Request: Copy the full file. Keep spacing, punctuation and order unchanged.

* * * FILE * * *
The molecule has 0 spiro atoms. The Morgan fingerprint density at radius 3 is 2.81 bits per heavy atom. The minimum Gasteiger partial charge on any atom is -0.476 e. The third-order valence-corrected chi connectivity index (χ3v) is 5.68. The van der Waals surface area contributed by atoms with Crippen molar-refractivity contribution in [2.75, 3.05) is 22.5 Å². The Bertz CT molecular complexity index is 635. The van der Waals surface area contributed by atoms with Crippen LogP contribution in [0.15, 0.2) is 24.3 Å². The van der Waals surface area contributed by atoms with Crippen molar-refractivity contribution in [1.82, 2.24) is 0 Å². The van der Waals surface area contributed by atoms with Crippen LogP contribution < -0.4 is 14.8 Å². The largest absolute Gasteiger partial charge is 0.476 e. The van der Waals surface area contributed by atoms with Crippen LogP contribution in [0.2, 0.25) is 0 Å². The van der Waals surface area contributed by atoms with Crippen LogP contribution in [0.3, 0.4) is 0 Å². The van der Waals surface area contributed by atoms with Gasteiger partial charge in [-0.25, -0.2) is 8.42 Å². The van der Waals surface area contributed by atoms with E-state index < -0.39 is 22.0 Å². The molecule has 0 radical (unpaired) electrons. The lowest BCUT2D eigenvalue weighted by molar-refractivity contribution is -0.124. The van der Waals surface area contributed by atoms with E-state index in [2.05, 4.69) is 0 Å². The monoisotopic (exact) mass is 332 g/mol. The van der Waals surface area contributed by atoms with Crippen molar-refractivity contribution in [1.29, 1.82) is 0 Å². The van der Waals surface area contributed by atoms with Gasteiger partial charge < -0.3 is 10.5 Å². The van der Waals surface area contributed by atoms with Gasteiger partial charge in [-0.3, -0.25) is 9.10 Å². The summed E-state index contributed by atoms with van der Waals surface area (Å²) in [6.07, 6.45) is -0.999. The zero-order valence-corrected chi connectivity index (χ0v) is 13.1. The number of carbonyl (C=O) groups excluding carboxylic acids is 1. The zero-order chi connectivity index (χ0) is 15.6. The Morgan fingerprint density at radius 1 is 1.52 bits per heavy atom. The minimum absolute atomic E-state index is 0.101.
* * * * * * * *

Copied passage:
The molecule has 0 spiro atoms. The Morgan fingerprint density at radius 3 is 2.81 bits per heavy atom. The minimum Gasteiger partial charge on any atom is -0.476 e. The third-order valence-corrected chi connectivity index (χ3v) is 5.68. The van der Waals surface area contributed by atoms with Crippen molar-refractivity contribution in [2.75, 3.05) is 22.5 Å². The Bertz CT molecular complexity index is 635. The van der Waals surface area contributed by atoms with Crippen LogP contribution in [0.15, 0.2) is 24.3 Å². The van der Waals surface area contributed by atoms with Crippen molar-refractivity contribution in [1.82, 2.24) is 0 Å². The van der Waals surface area contributed by atoms with Crippen LogP contribution < -0.4 is 14.8 Å². The largest absolute Gasteiger partial charge is 0.476 e. The van der Waals surface area contributed by atoms with Crippen LogP contribution in [0.2, 0.25) is 0 Å². The van der Waals surface area contributed by atoms with Crippen LogP contribution in [0.3, 0.4) is 0 Å². The van der Waals surface area contributed by atoms with Gasteiger partial charge in [-0.25, -0.2) is 8.42 Å². The van der Waals surface area contributed by atoms with E-state index < -0.39 is 22.0 Å². The molecule has 0 radical (unpaired) electrons. The lowest BCUT2D eigenvalue weighted by molar-refractivity contribution is -0.124. The van der Waals surface area contributed by atoms with E-state index in [2.05, 4.69) is 0 Å². The monoisotopic (exact) mass is 332 g/mol. The van der Waals surface area contributed by atoms with Crippen molar-refractivity contribution in [1.29, 1.82) is 0 Å². The van der Waals surface area contributed by atoms with Gasteiger partial charge < -0.3 is 10.5 Å². The van der Waals surface area contributed by atoms with Gasteiger partial charge in [-0.3, -0.25) is 9.10 Å². The summed E-state index contributed by atoms with van der Waals surface area (Å²) in [6.07, 6.45) is -0.999. The zero-order valence-corrected chi connectivity index (χ0v) is 13.1. The number of carbonyl (C=O) groups excluding carboxylic acids is 1. The zero-order chi connectivity index (χ0) is 15.6. The Morgan fingerprint density at radius 1 is 1.52 bits per heavy atom. The minimum absolute atomic E-state index is 0.101.